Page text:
Justice Lewis, on the other hand, agrees with the test adopted by the Court. His quibble was mostly with the nuts and bolts of the tests’ application in this case, and not the adoption of the “no reasonable possibility” test. Indeed, the concurrence portion of his opinion explains that:

Equity and logic demand that the burden of proving an error to be harmless must be placed on the party who improperly introduced the evidence. Placing the burden on the party that introduced the error serves not only to penalize the offending party, but also discourages future efforts to introduce error into proceedings…. [B]y applying the DiGuilio test in the civil context, we signal to litigating parties that our courts will not review allegations of error lightly, nor perpetuate such errors by affording them less scrutiny than the “reasonable possibility of affecting the verdict” standard provides.

Id. at *21. Justice Lewis also pointed out that the statutory test for harmless error, as set out in § 59.041, Fla. Stat., is identical for both civil and criminal cases, so the courts’ application of the test should be identical as well.

My Take

It will be interesting to see how this decision ripples through the courts of appeal. It likely should result in more reversals, but I will be curious to see, statistically, whether it actually does. I suspect an uptick in PCA’s instead.

I note that a motion for rehearing has been filed in this case, so the decision is not yet final. I’ll update here when it is finalized.

New Issues a No Go on Rehearing

The Fourth DCA recently issued an opinion on rehearing in which it reiterated a pretty basic, but nonetheless important point: If you didn’t raise an issue in your initial brief, you can’t raise it for the first time on a motion for rehearing before the appellate court. See Philip Morris USA, Inc. v. Naugle, No. 4D10-1607 (Dec. 12, 2012) [.pdf]. The lesson, of course, is that if it is important enough to argue it all, an issue must go in your initial brief. Remember, Rule 9.330 requires that a party seeking rehearing point out “with particularity the points that…the court has overlooked or misapprehended in its decision.” The court cannot misapprehend or overlook that which a party never argued to begin with!

Rehearing: A Comparison of 9.330 and 1.530

The First District Court of Appeal recently explained the different standards for rehearing at the appellate level versus the trial level under the Florida rules, and it’s an important distinction for both trial and appellate practitioners to keep in mind. The take home lesson: Your last chance at issue preservation is a motion for rehearing, particularly for cases decided at early stages.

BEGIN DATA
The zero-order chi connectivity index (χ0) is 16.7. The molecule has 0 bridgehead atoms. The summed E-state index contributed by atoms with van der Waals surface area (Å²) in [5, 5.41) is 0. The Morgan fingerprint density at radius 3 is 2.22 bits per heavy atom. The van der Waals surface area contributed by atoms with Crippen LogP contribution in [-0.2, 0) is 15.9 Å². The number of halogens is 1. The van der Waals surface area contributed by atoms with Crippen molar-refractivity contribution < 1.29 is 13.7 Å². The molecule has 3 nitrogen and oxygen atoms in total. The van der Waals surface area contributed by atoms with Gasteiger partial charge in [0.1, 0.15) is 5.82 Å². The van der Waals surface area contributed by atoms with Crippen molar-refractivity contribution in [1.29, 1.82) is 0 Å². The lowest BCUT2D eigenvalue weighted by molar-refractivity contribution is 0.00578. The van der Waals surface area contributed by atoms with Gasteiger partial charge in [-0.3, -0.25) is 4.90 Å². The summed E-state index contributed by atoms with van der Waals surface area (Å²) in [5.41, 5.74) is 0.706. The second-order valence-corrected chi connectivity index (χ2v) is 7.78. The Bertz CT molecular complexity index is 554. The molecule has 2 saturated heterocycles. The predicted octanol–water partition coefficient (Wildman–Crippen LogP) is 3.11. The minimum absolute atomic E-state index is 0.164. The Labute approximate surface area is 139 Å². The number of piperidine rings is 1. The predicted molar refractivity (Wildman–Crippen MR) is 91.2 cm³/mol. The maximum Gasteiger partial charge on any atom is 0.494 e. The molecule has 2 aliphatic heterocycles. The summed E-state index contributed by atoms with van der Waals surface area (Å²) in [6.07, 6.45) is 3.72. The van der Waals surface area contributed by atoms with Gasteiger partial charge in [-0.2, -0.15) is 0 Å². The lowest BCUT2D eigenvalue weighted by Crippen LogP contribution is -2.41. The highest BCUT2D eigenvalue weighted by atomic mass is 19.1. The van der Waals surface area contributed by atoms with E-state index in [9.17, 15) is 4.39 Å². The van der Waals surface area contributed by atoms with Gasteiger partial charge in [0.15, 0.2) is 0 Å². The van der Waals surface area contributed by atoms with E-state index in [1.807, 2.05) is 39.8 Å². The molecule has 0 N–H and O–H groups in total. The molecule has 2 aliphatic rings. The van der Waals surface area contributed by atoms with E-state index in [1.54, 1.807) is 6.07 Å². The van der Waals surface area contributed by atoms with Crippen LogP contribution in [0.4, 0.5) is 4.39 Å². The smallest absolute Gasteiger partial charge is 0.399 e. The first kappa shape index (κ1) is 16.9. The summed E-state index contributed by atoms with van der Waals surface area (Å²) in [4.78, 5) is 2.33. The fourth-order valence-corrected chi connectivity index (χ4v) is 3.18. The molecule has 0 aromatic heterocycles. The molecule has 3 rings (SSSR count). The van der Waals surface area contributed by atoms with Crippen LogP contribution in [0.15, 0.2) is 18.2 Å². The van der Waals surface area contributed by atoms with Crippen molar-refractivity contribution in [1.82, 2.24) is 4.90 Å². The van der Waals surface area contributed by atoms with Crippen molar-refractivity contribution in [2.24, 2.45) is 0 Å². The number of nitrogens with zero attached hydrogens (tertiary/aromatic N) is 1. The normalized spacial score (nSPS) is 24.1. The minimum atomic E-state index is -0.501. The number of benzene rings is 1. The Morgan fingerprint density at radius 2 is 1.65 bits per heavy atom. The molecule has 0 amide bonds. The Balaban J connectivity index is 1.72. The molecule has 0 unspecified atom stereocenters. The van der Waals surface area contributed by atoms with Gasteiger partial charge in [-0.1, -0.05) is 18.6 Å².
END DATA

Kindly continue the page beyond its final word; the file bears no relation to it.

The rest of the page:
The case is Fitchner v. Lifesouth Community Blood Centers, Inc., ___ So.3d ___, No. 1D10–2019 (Fla. 1st DCA April 13, 2012) [.pdf]. Against the background of a complicated procedural history, the Court sets out a terrific discussion of the rehearing standards. The Fitchners sought to amend their complaint after an appellate remand dismissing their complaint, and the trial court denied their motion. With new counsel, they moved the trial court for rehearing, making a new and (as the trial court admitted) “meritorious” argument as to why the amended complaint should be allowed. The trial court nonetheless denied the motion because the argument was being raised for the first time, and had not been “overlooked” or “misapprehended.”

The First DCA ruled the Fitchners had not waived their argument. The Court started its analysis, as we all should, with the text of the rules, in this case a comparison of the text of the appellate rehearing rule, Rule 9.330(a), with the trial-level rule, Rule 1.530(a). The Appellate Rule requires that the movant:

“state with particularity the points of law or fact that, in the opinion of the movant, the court has overlooked or misapprehended in its decision, and shall not present issues not previously raised in the proceeding .”

The Civil Procedure rule, by contrast, states:

“[o]n a motion for rehearing of matters heard without a jury, including summary judgments, the court may open the judgment if one has been entered, take additional testimony, and enter a new judgment.”

Reading these rules side-by-side, the Court concluded:

“It is clear from a comparison of the text of these two rules that the standard to be applied in trial courts is much broader than the one that applies on appeal. Rule 1.530 is not limited to a mistake the court has made. To the contrary, rehearing may be granted in an appropriate case to prevent an injustice that would be caused by an error or omission by one of the lawyers.”

Trial practitioners should beware, however: Just because the trial court has the power to consider a newly raised issue on a motion for rehearing made pursuant to Rule 1.530, does not mean it is required to do so. It is still best to raise every issue in your original motion. But the trial court did have the power to consider the new argument raised, and as a result the new issue was preserved for appellate review. The Court went on to reverse the dismissal based upon the legal argument raised and rejected in the Fitchners’ motion for rehearing.

As an aside, the decision also contains helpful analysis of the law of the case doctrine. More on law of the case in a future post.